While he starred in many wartime dramas, he notably portrayed a detective in Laura (1944), alongside Gene Tierney. Soon after Laura, Andrews worked with Jeanne Crain in the film musical, State Fair (1945). The film was a major hit, though the studio was unaware of Andrews’s experience as a singer. As a result, Andrews was dubbed by Ben Gage. According to Andrews, he did not correct the studio’s oversight because he did not want to take the work opportunity away from Gage.

Andrews’s appearance in State Fair was followed by additional war films and a Western, but his most famous role came shortly thereafter. Working with Director William Wyler for Goldwyn, Andrews offered a highly successful performance in The Best Years of Our Lives. By 1947, Andrews was voted the most popular actor in the United States.

Though Andrews continued appearing in more dramatic films, his alcoholism began to impact his career. To make matters worse, his next few films in the 1950s were flops. These films included Sealed Cargo (1951), the only film he made with his brother, and I Want You (1951), an unsuccessful attempt to reimagine the success of The Best Years of Our Lives. While Andrews also worked on radio, his film career waned.

In the mid-1950s, Andrews appeared in mostly B-movies, though a handful of films he made under the direction of Fritz Lang as well as Jacques Tourneur received positive reviews. Before offering a performance on Broadway in Two for the Seesaw, Andrews also appeared in Spring Reunion (1957), Zero Hour! (1957), and Enchanted Island (1958).

Eventually, Andrews addressed his alcohol habit and worked frequently with the National Council on Alcoholism and Drug Dependence, even appearing on a televised public service announcement regarding the issue. At the same time, he actively pursued television roles on a wide range of talk shows and serials. He continued to make films, albeit carrying out mostly supporting roles, and was even elected president of the Screen Actors Guild in 1963.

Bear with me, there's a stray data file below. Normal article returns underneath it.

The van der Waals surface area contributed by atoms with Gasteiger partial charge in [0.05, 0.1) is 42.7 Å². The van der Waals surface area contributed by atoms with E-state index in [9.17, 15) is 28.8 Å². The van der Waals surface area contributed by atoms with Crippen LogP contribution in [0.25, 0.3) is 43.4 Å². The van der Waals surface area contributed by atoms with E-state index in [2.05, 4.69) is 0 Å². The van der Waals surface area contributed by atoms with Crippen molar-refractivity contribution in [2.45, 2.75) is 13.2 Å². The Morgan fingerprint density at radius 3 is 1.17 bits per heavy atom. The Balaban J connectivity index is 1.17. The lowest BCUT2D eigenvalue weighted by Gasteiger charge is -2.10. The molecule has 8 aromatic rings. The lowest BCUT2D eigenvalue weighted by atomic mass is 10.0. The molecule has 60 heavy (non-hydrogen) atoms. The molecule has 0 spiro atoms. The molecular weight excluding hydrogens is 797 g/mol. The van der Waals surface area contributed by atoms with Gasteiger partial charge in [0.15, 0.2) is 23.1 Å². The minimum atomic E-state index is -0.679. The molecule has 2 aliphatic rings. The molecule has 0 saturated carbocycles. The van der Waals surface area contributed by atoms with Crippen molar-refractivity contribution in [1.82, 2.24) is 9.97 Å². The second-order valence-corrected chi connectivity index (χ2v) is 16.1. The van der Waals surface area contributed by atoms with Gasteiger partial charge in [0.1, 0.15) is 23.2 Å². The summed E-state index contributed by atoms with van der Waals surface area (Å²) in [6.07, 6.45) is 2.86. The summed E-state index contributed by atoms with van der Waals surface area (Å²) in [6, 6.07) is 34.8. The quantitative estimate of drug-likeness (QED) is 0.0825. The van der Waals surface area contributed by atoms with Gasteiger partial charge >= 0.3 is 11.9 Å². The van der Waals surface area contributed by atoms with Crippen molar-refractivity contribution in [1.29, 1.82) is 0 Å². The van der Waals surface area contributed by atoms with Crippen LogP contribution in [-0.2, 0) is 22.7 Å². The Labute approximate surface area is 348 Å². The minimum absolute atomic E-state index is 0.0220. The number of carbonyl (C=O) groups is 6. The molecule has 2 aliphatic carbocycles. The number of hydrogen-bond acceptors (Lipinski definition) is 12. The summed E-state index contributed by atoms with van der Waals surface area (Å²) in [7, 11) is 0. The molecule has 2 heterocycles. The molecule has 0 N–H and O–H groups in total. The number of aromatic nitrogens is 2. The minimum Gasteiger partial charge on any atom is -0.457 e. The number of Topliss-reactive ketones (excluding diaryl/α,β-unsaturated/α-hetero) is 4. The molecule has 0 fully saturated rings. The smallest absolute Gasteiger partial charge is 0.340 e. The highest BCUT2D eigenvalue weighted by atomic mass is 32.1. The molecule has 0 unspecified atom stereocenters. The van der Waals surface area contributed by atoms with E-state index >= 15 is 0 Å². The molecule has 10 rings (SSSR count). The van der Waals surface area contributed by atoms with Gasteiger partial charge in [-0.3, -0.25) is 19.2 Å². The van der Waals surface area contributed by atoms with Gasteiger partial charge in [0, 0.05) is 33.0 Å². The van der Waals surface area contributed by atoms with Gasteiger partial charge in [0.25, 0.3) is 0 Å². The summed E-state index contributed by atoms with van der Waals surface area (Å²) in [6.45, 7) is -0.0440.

By the 1970s, Andrews continued working in television but also experimented with another business—real estate. After reading a how-to book on the subject, he and a friend partnered and built an apartment building in Garden Grove, California.

In the last few years of his life, Andrews suffered from Alzheimer’s disease. Due to the effects of the disease, he moved into the John Douglas French Center for Alzheimer’s Disease in Los Alamitos, California. Andrews passed away from congestive heart failure and pneumonia on December 17, 1992.

Today, few places of relevance to Andrews exist. While he is documented as having lived in Mississippi and Texas, his residences no longer stand. Additionally, the John Douglas Center for Alzheimer’s Disease is no longer in operation. However, in California, his properties on 4310 Arcola Avenue in Toluca Lake and 43 Oceanaire Drive in Rancho Palos Verdes still stand.

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43 Oceanaire Dr

Andrews is best remembered for the body of work he left behind and is well worth celebrating by classic film fans.


This post originally appeared in Annette’s Hometowns to Hollywood column for TCM Backlot. View the original article here.